“What do you do? Where did you go to school?”

Strangers ask each other these seemingly innocent questions all the time at bars, but the underlying meaning is clear: Are you intelligent for me to be interested? Do you have a high-enough-status job that I want to continue talking to you?

Well, snobs everywhere can let out a collective sigh. There are plenty of websites and dating apps that allow elitists can disseminate such information immediately -- even apps like Hinge and Coffee Meets Bagel give prominent placement to daters’ schools and workplaces.

But dating services Sparkology and The League are unabashed about who makes the cut -- accomplished young professionals.

On Sparkology’s website, it says, “All members are college educated young professionals. In response to women’s experiences on other sites, we require men to be verified grads of good universities.” The site has a unique format -- women pay a monthly subscription from $25 to $40 (depending on how many months they purchase) and men pay $3 per message, so that they’re not copy/pasting dozens of messages to send out.

Dating app The League launched in New York in May (it is only available in San Francisco and New York), and it already has approximately 50,000 people on the waiting list (the app has approximately 10,000 active users in New York. The site brags, “SKIP THE VETTING: Remember last time you talked to that dude/chick in the bar for a full hour before they told you they were [18/backpacking from Sydney/living on their parent’s couch/commuting from White Plains]? We do all that dirty work for you.”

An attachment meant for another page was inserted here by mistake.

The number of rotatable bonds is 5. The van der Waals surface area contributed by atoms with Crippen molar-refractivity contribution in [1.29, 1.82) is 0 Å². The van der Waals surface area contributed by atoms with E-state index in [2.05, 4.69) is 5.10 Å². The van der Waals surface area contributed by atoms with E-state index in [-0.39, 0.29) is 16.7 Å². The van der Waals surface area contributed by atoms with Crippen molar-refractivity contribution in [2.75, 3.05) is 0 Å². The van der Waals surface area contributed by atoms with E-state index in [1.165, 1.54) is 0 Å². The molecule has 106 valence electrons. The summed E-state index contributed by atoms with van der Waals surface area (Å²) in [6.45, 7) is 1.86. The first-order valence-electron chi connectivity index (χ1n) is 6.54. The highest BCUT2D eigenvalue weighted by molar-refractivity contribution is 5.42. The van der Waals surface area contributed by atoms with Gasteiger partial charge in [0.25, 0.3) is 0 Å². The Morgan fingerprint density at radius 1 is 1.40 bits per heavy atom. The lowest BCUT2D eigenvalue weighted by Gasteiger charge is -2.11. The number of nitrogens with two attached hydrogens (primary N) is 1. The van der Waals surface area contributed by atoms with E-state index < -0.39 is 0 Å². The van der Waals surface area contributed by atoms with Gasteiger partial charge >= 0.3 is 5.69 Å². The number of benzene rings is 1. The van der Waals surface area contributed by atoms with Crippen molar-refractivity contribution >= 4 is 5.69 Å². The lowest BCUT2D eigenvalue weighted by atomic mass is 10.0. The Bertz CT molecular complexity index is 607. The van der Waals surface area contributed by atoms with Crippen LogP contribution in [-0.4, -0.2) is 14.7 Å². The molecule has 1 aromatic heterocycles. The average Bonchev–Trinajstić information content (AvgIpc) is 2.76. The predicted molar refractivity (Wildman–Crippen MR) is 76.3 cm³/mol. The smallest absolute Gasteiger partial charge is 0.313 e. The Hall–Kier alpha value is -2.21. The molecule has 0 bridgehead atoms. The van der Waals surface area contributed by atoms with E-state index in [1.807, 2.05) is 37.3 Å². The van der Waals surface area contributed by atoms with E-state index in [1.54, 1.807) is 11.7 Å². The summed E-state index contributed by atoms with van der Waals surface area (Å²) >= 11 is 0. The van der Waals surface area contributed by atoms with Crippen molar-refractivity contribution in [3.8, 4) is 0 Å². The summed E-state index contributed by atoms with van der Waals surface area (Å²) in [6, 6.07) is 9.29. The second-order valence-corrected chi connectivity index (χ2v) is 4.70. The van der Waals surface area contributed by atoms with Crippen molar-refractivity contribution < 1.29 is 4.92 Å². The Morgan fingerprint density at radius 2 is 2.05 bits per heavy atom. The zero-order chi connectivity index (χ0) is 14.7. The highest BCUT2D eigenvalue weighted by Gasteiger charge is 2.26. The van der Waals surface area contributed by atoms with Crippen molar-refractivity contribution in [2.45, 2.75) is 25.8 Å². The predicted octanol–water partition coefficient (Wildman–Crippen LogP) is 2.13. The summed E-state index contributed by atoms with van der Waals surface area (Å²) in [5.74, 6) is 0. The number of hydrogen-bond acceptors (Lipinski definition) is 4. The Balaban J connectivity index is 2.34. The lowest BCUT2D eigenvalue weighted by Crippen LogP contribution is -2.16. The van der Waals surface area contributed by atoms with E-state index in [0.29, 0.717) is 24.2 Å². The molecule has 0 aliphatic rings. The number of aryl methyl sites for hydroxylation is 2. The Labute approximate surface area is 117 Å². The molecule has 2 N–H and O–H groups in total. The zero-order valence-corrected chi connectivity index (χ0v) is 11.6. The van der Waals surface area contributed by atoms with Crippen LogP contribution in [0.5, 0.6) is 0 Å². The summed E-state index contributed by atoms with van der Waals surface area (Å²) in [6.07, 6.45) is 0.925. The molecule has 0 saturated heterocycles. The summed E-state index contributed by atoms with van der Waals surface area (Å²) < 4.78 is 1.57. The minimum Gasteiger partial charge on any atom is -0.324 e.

We tested out both services at Metro to see how they stack up.

SPARKOLOGY

Sparkology is a paid dating website (with an app to accompany it) that is “for young professionals.” It purports to only allow in men from elite schools, but for whatever reason, it doesn’t matter where the women get their degrees. The feature that sets Sparkology apart is that women are allowed to approach whomever they want, but men are limited to a set number of messages and must pay per message instead of an unlimited subscription. The idea is that the rules will get men to be more thoughtful about their messages instead of sending out mass “Hi” notes.

THE GOOD: It’s true that most of the men on Sparkology do have “good” jobs -- I saw many doctors, lawyers, engineers and bankers on the site.

THE BAD: Oh goodness, where do I begin? The site, which is quite expensive at $25 to $50 a month for women, is not something I would even use for free. Ouch! Here’s why:

The site itself is extremely janky. It looks like something from the “You’ve Got Mail” era.